LMH Music Teacher and Choir Director Marcy Hostetler

LMH History Teacher, Mr. Ulloa shares his reflections from his Peer-to-Peer Observations in Mrs. Hostetler’s Campus Chorale class.

Marcy Hostetler – Campus Chorale Class Observations

The reputation of the choral programs at Lancaster Mennonite is sparkling.  Every time I have seen our singing groups perform, I’m left deeply impressed, along with the rest of the audience. The students in our music programs work hard and deserve a lot of credit for the remarkable quality of their performances, but they need leadership, guidance and inspiration.  That’s where Marcy Hostetler comes in.

On Monday and Tuesday of last week, I observed Marcy’s 7th period Campus Chorale class. This class has about 40 students. Highly talented and highly enthusiastic, I immediately saw these students’ excitement about getting to 7th period as they entered the room.

Below, I describe three major takeaways from my observations of Marcy’s classes.  I am thankful for her willingness to open up her room to my presence.


Marcy’s classroom is full of energy! And oftentimes, school is not. I almost felt like I left school for a period while visiting Marcy’s room. In our post-observation discussion, Marcy and I discussed the importance of mobility; both of the teacher and of the students.

Marcy began both class periods with focus exercises that revolved around breathing, group interaction and energy building. The students were clearly used to these and enjoyed them! In the two classes I observed, I witnessed no less than 7 different exercises that included running around the room in a twelve count and stopping at a four count “rest”, students dancing in pairs during a vocal warm up, and some sort of singing of the word “hippopotamus”. The students’ movement, along with Marcy’s modeling of movement around the space of the classroom, built a special and exciting energy.

Simultaneous focus on individual and group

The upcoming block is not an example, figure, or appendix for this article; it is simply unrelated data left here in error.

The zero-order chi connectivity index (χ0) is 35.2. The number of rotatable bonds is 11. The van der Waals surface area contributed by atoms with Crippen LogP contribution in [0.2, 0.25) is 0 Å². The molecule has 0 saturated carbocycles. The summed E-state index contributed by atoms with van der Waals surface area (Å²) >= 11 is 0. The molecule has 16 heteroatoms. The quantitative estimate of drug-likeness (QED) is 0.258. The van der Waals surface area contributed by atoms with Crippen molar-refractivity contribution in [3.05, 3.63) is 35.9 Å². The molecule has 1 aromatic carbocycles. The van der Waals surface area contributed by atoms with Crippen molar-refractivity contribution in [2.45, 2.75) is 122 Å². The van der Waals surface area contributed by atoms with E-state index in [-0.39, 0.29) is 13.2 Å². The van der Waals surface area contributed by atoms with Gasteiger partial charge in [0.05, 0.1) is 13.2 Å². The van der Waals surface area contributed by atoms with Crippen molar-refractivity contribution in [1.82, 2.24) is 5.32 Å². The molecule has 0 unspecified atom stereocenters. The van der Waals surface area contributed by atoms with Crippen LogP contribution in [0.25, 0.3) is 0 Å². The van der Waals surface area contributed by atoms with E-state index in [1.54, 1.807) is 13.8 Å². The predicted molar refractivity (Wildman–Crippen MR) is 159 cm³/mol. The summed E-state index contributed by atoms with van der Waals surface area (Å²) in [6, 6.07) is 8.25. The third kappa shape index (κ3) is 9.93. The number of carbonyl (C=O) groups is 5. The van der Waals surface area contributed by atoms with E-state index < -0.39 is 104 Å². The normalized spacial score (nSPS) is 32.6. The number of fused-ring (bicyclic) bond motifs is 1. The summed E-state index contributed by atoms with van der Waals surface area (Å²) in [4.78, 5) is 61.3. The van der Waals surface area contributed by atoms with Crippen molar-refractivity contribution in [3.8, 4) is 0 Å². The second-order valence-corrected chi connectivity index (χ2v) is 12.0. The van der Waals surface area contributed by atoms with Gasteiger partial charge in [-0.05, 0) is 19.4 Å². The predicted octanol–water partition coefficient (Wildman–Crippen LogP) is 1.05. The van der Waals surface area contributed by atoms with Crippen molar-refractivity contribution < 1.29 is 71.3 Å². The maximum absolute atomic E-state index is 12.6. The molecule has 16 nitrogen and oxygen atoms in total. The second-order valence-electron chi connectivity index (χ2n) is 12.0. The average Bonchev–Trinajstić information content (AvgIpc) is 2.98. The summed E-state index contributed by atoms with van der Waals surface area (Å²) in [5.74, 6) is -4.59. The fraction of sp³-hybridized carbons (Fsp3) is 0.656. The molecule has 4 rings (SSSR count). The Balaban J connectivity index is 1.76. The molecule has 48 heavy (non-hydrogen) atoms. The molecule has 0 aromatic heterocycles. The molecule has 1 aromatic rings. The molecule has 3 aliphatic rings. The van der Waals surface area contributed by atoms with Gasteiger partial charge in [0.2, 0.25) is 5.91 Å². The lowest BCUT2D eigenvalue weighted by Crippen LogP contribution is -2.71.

In a room with 40 students and a lot of action, Marcy demonstrated a keen ability to give attention to individual students, whether through encouraging students who were doing particularly well or calling for adjustments from singers when necessary, while simultaneously giving direction and focus to the whole group. Impressive!

Marcy has a connection with her students. They trust her. I believe that gaining students’ trust requires a deep care for the students (which they are sharp at perceiving) and for the products they are playing a role in building. Marcy cares about her students and what they are doing in her class. They can feel that, and therefore engage with her.  This then eases the challenge of keeping an eye on individuals and the group at the same time because, indeed, they’re all engaged in the same thing.

Clear communication

In Marcy’s class, expectations were high, and they were also clearly communicated. She expects students to check email regularly and respond to her communications. She has a pattern for how class should begin. She demands to have eyes on her. She has key words and phrases that she utilizes that students respond to (“lean in”; “posture”; “give it shape”; etc.).  I didn’t know exactly what these meant, but the students did! Being concise and clear – one of my biggest goals as a teacher.

Students are bound to feel more comfort, encouragement and safety to try new things if they understand what the teacher expects and are given a clear plan of how to get there. I saw this exemplified in Campus Chorale.

We all teach different subjects and disciplines, but we all share the same art of teaching.  Though I don’t teach music, I learned a lot from this observation and am left pondering how I can encourage more energy-building in my classroom through movement and look for ways to continue to build trust with students.

Thank you again, Marcy, for all you do for your students!